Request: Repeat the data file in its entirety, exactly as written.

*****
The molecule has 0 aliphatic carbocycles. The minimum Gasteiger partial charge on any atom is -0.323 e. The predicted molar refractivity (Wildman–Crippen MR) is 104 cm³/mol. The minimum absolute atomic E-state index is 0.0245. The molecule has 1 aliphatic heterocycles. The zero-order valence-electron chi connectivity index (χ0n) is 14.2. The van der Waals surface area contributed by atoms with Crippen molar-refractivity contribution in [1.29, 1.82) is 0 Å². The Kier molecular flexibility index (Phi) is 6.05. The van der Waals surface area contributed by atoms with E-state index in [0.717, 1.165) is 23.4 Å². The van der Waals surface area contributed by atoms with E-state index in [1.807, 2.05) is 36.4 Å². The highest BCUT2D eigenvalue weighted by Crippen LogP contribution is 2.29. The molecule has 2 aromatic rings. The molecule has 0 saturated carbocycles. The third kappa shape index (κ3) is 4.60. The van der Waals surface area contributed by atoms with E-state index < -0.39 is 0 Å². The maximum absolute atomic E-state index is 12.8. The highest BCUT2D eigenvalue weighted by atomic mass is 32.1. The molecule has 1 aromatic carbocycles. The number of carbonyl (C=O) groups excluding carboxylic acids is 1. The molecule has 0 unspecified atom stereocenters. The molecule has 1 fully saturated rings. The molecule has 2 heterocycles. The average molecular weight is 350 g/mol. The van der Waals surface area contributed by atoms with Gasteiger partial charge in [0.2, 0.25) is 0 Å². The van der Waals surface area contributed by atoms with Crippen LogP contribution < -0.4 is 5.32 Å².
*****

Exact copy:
The molecule has 0 aliphatic carbocycles. The minimum Gasteiger partial charge on any atom is -0.323 e. The predicted molar refractivity (Wildman–Crippen MR) is 104 cm³/mol. The minimum absolute atomic E-state index is 0.0245. The molecule has 1 aliphatic heterocycles. The zero-order valence-electron chi connectivity index (χ0n) is 14.2. The van der Waals surface area contributed by atoms with Crippen molar-refractivity contribution in [1.29, 1.82) is 0 Å². The Kier molecular flexibility index (Phi) is 6.05. The van der Waals surface area contributed by atoms with E-state index in [0.717, 1.165) is 23.4 Å². The van der Waals surface area contributed by atoms with E-state index in [1.807, 2.05) is 36.4 Å². The highest BCUT2D eigenvalue weighted by Crippen LogP contribution is 2.29. The molecule has 2 aromatic rings. The molecule has 0 saturated carbocycles. The third kappa shape index (κ3) is 4.60. The van der Waals surface area contributed by atoms with E-state index < -0.39 is 0 Å². The maximum absolute atomic E-state index is 12.8. The highest BCUT2D eigenvalue weighted by atomic mass is 32.1. The molecule has 1 aromatic carbocycles. The number of carbonyl (C=O) groups excluding carboxylic acids is 1. The molecule has 0 unspecified atom stereocenters. The molecule has 1 fully saturated rings. The molecule has 2 heterocycles. The average molecular weight is 350 g/mol. The van der Waals surface area contributed by atoms with Gasteiger partial charge in [0.2, 0.25) is 0 Å². The van der Waals surface area contributed by atoms with Crippen LogP contribution < -0.4 is 5.32 Å².